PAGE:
A few weeks ago, I shared with my various networks an article from Forbes on the ten resolutions successful people not only make but carry out. While the list provided some valuable points, what was more noteworthy was the discussions this piece generated with a few of my colleagues about the nature of success.
These conversations revealed an interesting paradox. Namely, that while we have no problems identifying successful organizations or individuals, we have a harder time defining what a successful version of our own organization would look like.
Granted, most of us are rather effective at developing strategies and goal-setting. And yet, how many of us have a clear definition or vision of what a successful version of our team/organization would look like? What would it take for us to feel successful in the long run beyond simply achieving our goals or targets?
Here are a series of questions you can use to start a dialogue with your team to help figure this out:
1. How does this fit in with our organization’s values?
One of the reasons why we have a harder time defining success is because many of us are still operating from a reactive standpoint – where our decisions and actions act only in response to what we see our competition doing or as a result of what we encounter or experience.
Another reason is that most discussions on successful organizations or individuals focus more on the various steps and actions they took to achieve the goals for which they are now lauded, without appreciating the context behind why they were compelled to attain these outcomes.
In both cases, one key element that we fail to take into consideration is our values; of those attitudes and beliefs that not only define what we stand for, but which also serves as our moral and ethical compass to help us determine which actions would allow us to attain our goals with integrity.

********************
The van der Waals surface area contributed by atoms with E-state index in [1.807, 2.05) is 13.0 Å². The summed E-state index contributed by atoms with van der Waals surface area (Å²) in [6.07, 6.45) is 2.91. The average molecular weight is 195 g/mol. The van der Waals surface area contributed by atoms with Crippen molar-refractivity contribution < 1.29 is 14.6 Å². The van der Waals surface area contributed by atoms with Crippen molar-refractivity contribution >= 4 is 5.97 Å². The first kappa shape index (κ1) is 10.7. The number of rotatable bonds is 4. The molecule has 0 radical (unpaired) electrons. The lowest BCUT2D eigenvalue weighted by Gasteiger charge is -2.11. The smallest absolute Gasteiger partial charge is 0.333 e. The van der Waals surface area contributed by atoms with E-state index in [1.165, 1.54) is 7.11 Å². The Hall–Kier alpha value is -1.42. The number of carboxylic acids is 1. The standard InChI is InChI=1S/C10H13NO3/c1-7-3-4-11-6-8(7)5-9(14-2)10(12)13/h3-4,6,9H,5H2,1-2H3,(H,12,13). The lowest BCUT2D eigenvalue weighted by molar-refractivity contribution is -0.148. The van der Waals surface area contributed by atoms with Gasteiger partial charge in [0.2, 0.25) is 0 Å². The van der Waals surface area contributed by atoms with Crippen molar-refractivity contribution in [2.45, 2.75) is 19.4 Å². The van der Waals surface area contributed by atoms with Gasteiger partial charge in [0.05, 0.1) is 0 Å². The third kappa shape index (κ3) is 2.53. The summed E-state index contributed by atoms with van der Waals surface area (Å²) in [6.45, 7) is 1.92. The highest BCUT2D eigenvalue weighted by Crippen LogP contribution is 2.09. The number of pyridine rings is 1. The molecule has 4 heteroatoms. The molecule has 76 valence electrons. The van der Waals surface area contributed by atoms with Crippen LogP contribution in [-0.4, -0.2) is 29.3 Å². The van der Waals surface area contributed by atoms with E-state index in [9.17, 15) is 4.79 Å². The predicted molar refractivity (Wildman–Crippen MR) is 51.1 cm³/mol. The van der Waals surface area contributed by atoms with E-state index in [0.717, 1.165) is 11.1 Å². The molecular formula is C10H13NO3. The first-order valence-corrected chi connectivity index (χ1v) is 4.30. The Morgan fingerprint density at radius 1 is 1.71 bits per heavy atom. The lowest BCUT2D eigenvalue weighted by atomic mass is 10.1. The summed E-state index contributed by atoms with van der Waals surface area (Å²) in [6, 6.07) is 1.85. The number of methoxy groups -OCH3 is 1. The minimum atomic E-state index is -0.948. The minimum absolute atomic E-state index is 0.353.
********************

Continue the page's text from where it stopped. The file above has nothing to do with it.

Achieving success in the long run requires a mindfulness in ensuring that the goals or targets you set forth don’t conflict with the values and shared purpose of your organization. To do otherwise will not only impact the level of engagement your employees commit to this effort, but it can also damage the level of trust they have in your direction and vision.
2. How will this help us to move forward with our shared purpose?
In addition to your values, another factor that should define what success looks like for your organization is how it connects to your shared purpose.
When it comes to success in business, it’s easy to focus on obvious measures like profitability, how much of a market share we’ve accrued, and whether we get our products/services out within or under the expected timeframe.
While these are critical for any business, it’s important to remember that these are merely the desired outcomes from your efforts. What’s required instead is the context of how it helps your organization to move one step closer to achieving your shared purpose, if you want to instill that sense of success often associated with those organizations and individuals we all respect and admire.